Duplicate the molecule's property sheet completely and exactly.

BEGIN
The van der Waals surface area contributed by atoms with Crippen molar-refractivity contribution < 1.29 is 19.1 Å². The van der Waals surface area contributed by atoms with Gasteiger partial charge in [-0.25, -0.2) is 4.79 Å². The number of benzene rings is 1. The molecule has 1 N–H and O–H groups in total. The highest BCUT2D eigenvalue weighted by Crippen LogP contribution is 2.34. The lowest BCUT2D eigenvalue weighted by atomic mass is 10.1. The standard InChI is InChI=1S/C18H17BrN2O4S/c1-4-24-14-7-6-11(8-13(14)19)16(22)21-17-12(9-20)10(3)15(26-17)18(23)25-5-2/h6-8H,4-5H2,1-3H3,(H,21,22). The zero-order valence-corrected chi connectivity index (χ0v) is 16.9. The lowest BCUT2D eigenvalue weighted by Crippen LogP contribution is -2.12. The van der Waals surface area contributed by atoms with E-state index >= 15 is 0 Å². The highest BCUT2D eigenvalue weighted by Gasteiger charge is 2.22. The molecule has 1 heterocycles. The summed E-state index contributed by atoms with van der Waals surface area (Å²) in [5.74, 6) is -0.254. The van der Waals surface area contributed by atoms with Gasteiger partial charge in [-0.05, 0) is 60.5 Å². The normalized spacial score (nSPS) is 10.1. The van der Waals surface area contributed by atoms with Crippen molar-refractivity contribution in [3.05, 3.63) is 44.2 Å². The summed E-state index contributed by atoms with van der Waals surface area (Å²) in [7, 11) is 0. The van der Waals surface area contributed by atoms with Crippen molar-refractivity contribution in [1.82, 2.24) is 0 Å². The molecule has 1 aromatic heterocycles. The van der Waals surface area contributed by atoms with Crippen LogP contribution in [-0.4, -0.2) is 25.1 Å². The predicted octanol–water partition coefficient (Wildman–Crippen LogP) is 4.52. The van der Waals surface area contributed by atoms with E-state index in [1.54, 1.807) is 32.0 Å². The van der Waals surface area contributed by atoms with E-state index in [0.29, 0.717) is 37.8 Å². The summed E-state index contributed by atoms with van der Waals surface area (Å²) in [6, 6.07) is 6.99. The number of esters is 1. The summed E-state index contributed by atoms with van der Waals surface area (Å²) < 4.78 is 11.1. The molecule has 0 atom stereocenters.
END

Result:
The van der Waals surface area contributed by atoms with Crippen molar-refractivity contribution < 1.29 is 19.1 Å². The van der Waals surface area contributed by atoms with Gasteiger partial charge in [-0.25, -0.2) is 4.79 Å². The number of benzene rings is 1. The molecule has 1 N–H and O–H groups in total. The highest BCUT2D eigenvalue weighted by Crippen LogP contribution is 2.34. The lowest BCUT2D eigenvalue weighted by atomic mass is 10.1. The standard InChI is InChI=1S/C18H17BrN2O4S/c1-4-24-14-7-6-11(8-13(14)19)16(22)21-17-12(9-20)10(3)15(26-17)18(23)25-5-2/h6-8H,4-5H2,1-3H3,(H,21,22). The zero-order valence-corrected chi connectivity index (χ0v) is 16.9. The lowest BCUT2D eigenvalue weighted by Crippen LogP contribution is -2.12. The van der Waals surface area contributed by atoms with E-state index >= 15 is 0 Å². The highest BCUT2D eigenvalue weighted by Gasteiger charge is 2.22. The molecule has 1 heterocycles. The summed E-state index contributed by atoms with van der Waals surface area (Å²) in [5.74, 6) is -0.254. The van der Waals surface area contributed by atoms with Gasteiger partial charge in [-0.05, 0) is 60.5 Å². The normalized spacial score (nSPS) is 10.1. The van der Waals surface area contributed by atoms with Crippen molar-refractivity contribution in [3.05, 3.63) is 44.2 Å². The summed E-state index contributed by atoms with van der Waals surface area (Å²) in [7, 11) is 0. The van der Waals surface area contributed by atoms with Crippen molar-refractivity contribution in [1.82, 2.24) is 0 Å². The molecule has 1 aromatic heterocycles. The van der Waals surface area contributed by atoms with Crippen LogP contribution in [-0.4, -0.2) is 25.1 Å². The predicted octanol–water partition coefficient (Wildman–Crippen LogP) is 4.52. The van der Waals surface area contributed by atoms with E-state index in [1.54, 1.807) is 32.0 Å². The van der Waals surface area contributed by atoms with E-state index in [0.29, 0.717) is 37.8 Å². The summed E-state index contributed by atoms with van der Waals surface area (Å²) in [6, 6.07) is 6.99. The number of esters is 1. The summed E-state index contributed by atoms with van der Waals surface area (Å²) < 4.78 is 11.1. The molecule has 0 atom stereocenters.